Across the Turkic world the legend of the kirk-kiz is associated with any number of places. The Kyr Kyz fortress in Termez is one of these, but the legend is just that… a legend. The common theme with all of these local legends involve the so-called “forty virgins” depending on the version of the story and who’s telling it, and remember that the number 40 is generally understood to mean “many” of something.
In Termez, the Kyr Kyz fortress was supposedly the stronghold of a beautiful Amazon princess and her 39 warrior maidens. The fortress was besieged by sex-crazed nomads who were fought off by the 40 fearless virgins for 40 days and 40 nights. When most of the attackers and most of the maidens were dead in equal numbers, the Amazon princess, mortally wounded, came out and demanded to take on the leader of the nomads one on one. He agreed, but when laying his eyes upon her he was so overcome by admiration that he refused to fight. He threw down his sword, ran up to the princess, kissed her hand, and understood the injustice he and his band of nomads had inflicted. No longer demanding satisfaction, the nomads retreated, and the princess fell dead, the fortress saved.
Another version includes the sex-crazed nomads, but instead of an Amazon princess, it was the 40 wives of a murdered nobleman. Still another says that the Emir had a wise Sufi mystic killed, burned, and his ashes scattered in the Amu Darya. His 40 daughters then went and bathed in the river, and subsequently became impregnated by its waters. The infuriated Emir then built the fortress for his 40 pregnant daughters for safekeeping until they had given birth, as it turns out, to 40 sons.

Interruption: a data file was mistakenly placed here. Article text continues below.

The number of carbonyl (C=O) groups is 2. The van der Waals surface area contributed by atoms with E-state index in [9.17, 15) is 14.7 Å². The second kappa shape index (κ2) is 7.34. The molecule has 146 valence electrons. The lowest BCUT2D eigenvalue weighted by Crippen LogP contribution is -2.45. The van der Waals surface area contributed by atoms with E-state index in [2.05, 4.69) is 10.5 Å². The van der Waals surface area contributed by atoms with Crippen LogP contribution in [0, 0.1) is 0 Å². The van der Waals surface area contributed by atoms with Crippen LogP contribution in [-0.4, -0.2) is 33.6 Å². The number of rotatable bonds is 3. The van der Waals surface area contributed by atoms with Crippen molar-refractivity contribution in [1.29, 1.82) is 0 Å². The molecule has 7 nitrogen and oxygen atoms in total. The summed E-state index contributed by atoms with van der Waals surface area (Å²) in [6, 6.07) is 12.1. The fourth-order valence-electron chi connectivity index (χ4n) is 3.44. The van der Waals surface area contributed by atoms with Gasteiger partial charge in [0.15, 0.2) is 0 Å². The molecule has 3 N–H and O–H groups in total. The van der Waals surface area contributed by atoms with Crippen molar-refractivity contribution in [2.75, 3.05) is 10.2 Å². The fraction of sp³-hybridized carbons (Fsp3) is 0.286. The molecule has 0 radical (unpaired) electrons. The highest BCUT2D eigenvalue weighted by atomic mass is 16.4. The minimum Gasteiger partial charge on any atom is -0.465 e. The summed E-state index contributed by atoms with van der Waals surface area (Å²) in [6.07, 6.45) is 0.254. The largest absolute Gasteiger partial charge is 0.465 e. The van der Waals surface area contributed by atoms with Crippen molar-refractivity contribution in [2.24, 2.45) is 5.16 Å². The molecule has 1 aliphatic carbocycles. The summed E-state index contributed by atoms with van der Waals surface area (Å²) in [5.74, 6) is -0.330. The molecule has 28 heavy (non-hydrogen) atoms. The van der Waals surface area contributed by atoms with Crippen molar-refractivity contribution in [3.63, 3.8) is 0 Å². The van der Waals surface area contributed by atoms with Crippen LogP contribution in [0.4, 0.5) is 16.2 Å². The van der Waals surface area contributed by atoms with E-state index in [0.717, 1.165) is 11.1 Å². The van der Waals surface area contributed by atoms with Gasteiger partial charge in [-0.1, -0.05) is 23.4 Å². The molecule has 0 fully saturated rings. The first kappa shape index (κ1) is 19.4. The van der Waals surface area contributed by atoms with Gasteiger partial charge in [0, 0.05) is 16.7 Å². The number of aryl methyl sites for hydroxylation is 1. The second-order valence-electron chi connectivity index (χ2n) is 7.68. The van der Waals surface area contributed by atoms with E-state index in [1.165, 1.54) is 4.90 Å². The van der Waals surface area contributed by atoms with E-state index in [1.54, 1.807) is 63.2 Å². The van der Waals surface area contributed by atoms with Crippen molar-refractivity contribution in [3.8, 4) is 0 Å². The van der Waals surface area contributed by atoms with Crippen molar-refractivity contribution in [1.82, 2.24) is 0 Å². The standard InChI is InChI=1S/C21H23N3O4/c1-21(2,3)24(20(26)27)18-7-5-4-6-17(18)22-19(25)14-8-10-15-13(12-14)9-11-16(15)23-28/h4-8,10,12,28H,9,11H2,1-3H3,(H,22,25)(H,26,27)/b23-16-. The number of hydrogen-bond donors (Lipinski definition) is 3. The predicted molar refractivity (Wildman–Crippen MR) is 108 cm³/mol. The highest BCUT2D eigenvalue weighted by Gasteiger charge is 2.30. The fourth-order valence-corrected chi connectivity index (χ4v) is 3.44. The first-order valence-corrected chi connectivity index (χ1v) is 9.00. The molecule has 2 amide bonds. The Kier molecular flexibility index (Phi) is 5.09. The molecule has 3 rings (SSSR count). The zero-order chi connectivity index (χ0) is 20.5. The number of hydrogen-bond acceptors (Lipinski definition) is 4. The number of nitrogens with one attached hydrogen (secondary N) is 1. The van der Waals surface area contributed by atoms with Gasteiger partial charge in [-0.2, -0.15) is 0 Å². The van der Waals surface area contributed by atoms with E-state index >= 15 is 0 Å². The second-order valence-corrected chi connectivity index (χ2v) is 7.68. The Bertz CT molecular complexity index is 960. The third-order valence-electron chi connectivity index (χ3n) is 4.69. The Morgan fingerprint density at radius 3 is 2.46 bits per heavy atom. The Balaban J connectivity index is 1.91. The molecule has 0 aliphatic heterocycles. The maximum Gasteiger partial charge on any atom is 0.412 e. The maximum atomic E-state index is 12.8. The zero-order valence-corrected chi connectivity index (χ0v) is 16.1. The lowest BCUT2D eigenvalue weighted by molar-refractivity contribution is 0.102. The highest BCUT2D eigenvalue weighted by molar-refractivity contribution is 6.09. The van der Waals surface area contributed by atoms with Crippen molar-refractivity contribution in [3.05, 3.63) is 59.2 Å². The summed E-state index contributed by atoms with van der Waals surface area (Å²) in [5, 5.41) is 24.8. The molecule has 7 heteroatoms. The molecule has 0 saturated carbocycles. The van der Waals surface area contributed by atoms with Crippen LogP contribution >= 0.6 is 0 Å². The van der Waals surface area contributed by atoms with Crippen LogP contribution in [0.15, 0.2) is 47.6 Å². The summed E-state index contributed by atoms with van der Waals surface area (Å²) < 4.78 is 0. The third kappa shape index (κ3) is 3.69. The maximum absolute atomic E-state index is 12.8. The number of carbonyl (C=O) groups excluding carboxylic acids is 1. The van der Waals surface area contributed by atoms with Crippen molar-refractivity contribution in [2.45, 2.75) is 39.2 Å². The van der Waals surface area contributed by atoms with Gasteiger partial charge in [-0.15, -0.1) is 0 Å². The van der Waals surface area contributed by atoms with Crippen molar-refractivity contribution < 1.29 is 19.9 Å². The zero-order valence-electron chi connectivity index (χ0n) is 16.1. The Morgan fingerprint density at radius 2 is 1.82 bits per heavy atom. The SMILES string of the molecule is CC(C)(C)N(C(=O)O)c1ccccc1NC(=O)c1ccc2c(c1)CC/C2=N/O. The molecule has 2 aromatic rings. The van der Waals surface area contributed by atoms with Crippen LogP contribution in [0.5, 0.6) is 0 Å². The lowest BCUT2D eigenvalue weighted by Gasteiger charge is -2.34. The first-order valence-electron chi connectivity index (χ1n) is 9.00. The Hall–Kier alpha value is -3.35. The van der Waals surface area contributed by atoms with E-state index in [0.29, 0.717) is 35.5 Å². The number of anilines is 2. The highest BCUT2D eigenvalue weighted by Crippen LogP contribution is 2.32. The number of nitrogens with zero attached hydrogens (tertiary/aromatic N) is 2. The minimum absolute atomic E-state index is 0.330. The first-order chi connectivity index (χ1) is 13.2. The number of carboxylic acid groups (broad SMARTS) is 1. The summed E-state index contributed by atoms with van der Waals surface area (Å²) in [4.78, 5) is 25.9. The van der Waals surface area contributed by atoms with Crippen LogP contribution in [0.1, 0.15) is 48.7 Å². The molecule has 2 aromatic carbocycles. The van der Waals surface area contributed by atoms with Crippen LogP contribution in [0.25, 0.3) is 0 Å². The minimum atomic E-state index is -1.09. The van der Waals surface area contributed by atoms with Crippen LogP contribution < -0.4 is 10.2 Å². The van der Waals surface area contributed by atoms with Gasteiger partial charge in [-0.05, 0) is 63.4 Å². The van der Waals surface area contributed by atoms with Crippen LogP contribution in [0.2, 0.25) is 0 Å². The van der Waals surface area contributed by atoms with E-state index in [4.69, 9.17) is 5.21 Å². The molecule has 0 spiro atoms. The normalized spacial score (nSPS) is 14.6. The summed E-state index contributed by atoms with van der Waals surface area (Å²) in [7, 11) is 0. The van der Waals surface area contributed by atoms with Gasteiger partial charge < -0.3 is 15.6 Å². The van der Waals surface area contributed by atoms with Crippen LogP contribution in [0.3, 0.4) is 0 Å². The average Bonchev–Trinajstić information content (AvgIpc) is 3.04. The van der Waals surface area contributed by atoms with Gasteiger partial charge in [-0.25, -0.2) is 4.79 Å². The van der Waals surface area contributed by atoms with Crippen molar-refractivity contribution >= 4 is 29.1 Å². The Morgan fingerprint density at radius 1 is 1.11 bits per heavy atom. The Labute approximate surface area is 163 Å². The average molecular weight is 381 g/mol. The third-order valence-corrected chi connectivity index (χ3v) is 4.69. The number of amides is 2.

The more likely story of course is that the Kyr Kyz fortress was the 9th or 10th century palace of a Samanid era Emir. Located well outside of the historic core of old-Termiz in a village called Shakhri Saman, literally “The Samans’ Town” giving veracity to the claim of Samanid origin. The Samanids conquered Termez in the 10th century in their effort to unite Central Asia under a single empire with their capital in Samarkand. Their efforts paid off with the empire at its greatest extent stretching from the Arabian sea north to the Caspian through Turkmenistan, Khorezm, Bukhara, Western Kyrgyzstan and Tajikistan, Afghanistan, and Western Pakistan. The Samanid mausoleum in Bukhara was built at the peak of the Empire’s dominance in Central Asia, but the Kyr Kyz fortress was likely merely a country retreat of a local provincial ruler.
The palace is laid out in four quadrants of 5 rooms each on two levels, making up a total of 40 chambers. assisting in development of the local legend. A large central gallery or courtyard, historians are unsure which, unite the four quadrants which are protected on each corner by guard-towers. After the Samanid era the palace was likely used as a caravanserai for travelers along the silk road, but it eventually fell into ruin. Today only walls remain, the roof long since collapsed, and the upper level mostly weathered away. Several original arches are preserved, a miraculous accomplishment for a thousand year old mud brick fortress left to decay in the desert between the various rise and decline of successive empires.
Visitors can freely explore the ruins without restrictions as we did on a scorchingly hot day in June 2018. The fortress walls have been restored with mud stucco, and some of the interior brickwork has been reconstructed, but the majority of the interior has been left in its original state. Archways and corridors still preserved offer respite from the unrelenting sun, dust highlighting beams of light from windows long since liberated from their frames. Despite the collapse of the roof and second level, the corner watch towers are still preserved, and for those brave enough to clamber over the ruins, this vantage point offers a great overview of the entire complex.